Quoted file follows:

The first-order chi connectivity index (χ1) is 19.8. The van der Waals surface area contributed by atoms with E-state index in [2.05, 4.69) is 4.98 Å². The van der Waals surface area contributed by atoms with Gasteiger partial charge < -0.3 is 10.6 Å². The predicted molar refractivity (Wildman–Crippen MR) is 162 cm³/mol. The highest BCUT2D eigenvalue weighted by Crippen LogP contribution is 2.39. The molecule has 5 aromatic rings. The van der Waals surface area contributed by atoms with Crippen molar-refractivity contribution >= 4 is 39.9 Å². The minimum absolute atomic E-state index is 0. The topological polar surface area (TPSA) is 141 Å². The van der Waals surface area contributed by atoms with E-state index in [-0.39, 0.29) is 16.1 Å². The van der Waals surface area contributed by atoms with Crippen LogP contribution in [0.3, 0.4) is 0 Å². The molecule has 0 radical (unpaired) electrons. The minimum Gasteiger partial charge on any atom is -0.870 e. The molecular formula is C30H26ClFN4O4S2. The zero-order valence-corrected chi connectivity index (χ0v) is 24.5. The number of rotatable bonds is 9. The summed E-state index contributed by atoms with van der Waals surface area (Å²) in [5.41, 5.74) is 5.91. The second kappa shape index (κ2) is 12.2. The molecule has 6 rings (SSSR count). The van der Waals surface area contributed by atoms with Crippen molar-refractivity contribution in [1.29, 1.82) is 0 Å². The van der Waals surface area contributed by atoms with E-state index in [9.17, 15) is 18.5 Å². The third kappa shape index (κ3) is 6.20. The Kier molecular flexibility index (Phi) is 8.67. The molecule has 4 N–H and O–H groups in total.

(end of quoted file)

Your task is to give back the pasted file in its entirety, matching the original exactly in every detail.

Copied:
The first-order chi connectivity index (χ1) is 19.8. The van der Waals surface area contributed by atoms with E-state index in [2.05, 4.69) is 4.98 Å². The van der Waals surface area contributed by atoms with Gasteiger partial charge < -0.3 is 10.6 Å². The predicted molar refractivity (Wildman–Crippen MR) is 162 cm³/mol. The highest BCUT2D eigenvalue weighted by Crippen LogP contribution is 2.39. The molecule has 5 aromatic rings. The van der Waals surface area contributed by atoms with Crippen molar-refractivity contribution >= 4 is 39.9 Å². The minimum absolute atomic E-state index is 0. The topological polar surface area (TPSA) is 141 Å². The van der Waals surface area contributed by atoms with E-state index in [-0.39, 0.29) is 16.1 Å². The van der Waals surface area contributed by atoms with Crippen LogP contribution in [0.3, 0.4) is 0 Å². The molecule has 0 radical (unpaired) electrons. The minimum Gasteiger partial charge on any atom is -0.870 e. The molecular formula is C30H26ClFN4O4S2. The zero-order valence-corrected chi connectivity index (χ0v) is 24.5. The number of rotatable bonds is 9. The summed E-state index contributed by atoms with van der Waals surface area (Å²) in [5.41, 5.74) is 5.91. The second kappa shape index (κ2) is 12.2. The molecule has 6 rings (SSSR count). The van der Waals surface area contributed by atoms with Crippen molar-refractivity contribution in [1.29, 1.82) is 0 Å². The van der Waals surface area contributed by atoms with E-state index in [9.17, 15) is 18.5 Å². The third kappa shape index (κ3) is 6.20. The Kier molecular flexibility index (Phi) is 8.67. The molecule has 4 N–H and O–H groups in total.